Friday, January 16, 2009
Selectmen balance financial actions
Spend, or cut the budget? Every decision has ramifications, and the Board of Selectmen does not make decisions lightly. With a potential reduction in state aid looming, the board decided at its January 13 meeting to ask town departments to identify 2% cuts in this year’s budget. Nonetheless, the board decided to endorse modest salary adjustments and bring a historic preservation application forward for the town’s consideration at May Town Meeting (See also “FinCom suggests trimming town budgets 2%,” page 1.)
The Selectman decided, after discussion, that non-contractual town employees should receive a 2.5% salary increase in the coming year. The group weighed the fact that unionized employees will receive greater increases, while many residents employed in the private sector will not. The raise for non-contractual employees (at Town Hall, the DPW, and the library) will have a modest effect on the budget – each percentage increase only represents a $21,000 impact, according to Town Treasurer Larry Barton.
The Selectmen also acted on a suggestion from the Finance Committee (FinCom) to ask all town departments to identify 2% in potential cuts to this year’s budgets within the next two weeks. A possible 10% cut in state aid would result in a $143,000 shortfall to Carlisle, according to Barton.
Some expenses cannot be cut, such as insurance costs, regional school allocations and allocations for ice and snow removal, which are already expended with months of winter weather still ahead. In the future, town departments may feel compelled to cut back staff hours and support. Selectman Timothy Hult pointed out that while all department budgets remain flat, even unionized employees will feel the crunch. “If our overrides aren’t approved, there are going to be less of you,” said Hult about employees receiving raises through collective bargaining such as the police and teachers. “We’re going to face that.”
Selectmen Alan Carpenito and Hult subsequently presented a project application for the Community Preservation Committee (CPC) to renovate the Highland Building for $450,000 – with a 10% increase to reflect the delay in the start of the project. The application will require approval by voters at Annual Town Meeting in May. Selectmen Bill Tice, while stressing he was not opposed to the project, felt compelled to question how the CPC could spend freely in these difficult financial times, “Here are we with a $409K project and we just added 10%.”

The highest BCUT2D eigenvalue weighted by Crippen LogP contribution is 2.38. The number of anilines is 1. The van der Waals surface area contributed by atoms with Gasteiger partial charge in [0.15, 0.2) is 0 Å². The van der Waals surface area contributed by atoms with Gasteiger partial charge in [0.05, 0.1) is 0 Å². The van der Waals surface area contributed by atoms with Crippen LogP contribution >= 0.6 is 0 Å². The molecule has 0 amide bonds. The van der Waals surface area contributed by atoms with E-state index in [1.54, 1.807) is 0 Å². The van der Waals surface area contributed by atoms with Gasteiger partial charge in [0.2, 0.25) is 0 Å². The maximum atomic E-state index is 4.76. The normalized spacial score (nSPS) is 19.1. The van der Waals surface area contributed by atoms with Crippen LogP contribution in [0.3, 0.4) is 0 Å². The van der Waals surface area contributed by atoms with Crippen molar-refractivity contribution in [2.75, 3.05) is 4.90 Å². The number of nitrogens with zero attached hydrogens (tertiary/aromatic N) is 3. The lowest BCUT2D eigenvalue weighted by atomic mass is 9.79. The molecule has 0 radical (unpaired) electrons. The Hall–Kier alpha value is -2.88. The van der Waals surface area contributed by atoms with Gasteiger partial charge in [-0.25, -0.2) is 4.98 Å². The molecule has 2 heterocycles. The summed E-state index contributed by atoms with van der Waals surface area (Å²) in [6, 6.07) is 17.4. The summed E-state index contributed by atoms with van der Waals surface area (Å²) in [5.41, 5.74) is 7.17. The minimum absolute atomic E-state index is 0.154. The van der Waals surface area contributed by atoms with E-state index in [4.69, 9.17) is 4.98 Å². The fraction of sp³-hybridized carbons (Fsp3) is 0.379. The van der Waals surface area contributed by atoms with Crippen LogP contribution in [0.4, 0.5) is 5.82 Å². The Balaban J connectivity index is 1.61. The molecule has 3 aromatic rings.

Hult responded that the Community Preservation Act’s 2% real estate tax surcharge provides a reserve to prevent the community’s disintegration during troubled times. CPA funds are used for open space, community housing, historic preservation and recreation. He said, “This is a vehicle where the town can invest in the community.”
Carlisle currently has about $1.4 million in unexpended CPA funds, with the Benfield Land acquisition still drawing monies on it for the next 4.5 years. Unless the town votes to rescind participation in the CPA, Hult feels the Selectmen are compelled to consider new projects. He said, “That’s what the townspeople decided that we would like to do.”
Town raises fees
The Selectmen approved increases and implementation of new town fees as presented by Town Clerk Charlene Hinton and to go into effect on January 14, 2009. The increases include DBA (“Doing Business As”) certificates which will have a fee of $25 (from $10) and certified copies of birth, marriage, and death certificates will cost $15 (also from $10). The new fees of $50 each involve the less common but more time-consuming generation of paperwork for out-of-state death certificates, foreign adoption, home births, and changes to birth, marriage, or death certificates. There are a total of ten such instances a year which would result in $500 of revenue.
Hinton estimated that it takes her ten hours to generate paperwork for the these items, with the exception of the out-of-state death certificate which takes her much more time, and has spanned over four months. Hinton explained that the state requires all certified documents must be typed perfectly – if there’s an error, “strikeovers” are not allowed. Also she must conduct phone calls to follow up on data, particularly in the area of foreign adoptions where the paperwork received is not always consistent.
The Selectmen also approved the building department’s proposal for trench permits as newly required by the state to cover every excavation of soil for septic and cistern work. The cost will run $100 per permit. There’s a slight discount for contractors applying for multiple units in developments. “This isn’t going to solve your budget problems,” quipped Building Commisioner John Luther about the new fees, “but we don’t want it to make it any worse.” ∆
© 2009 The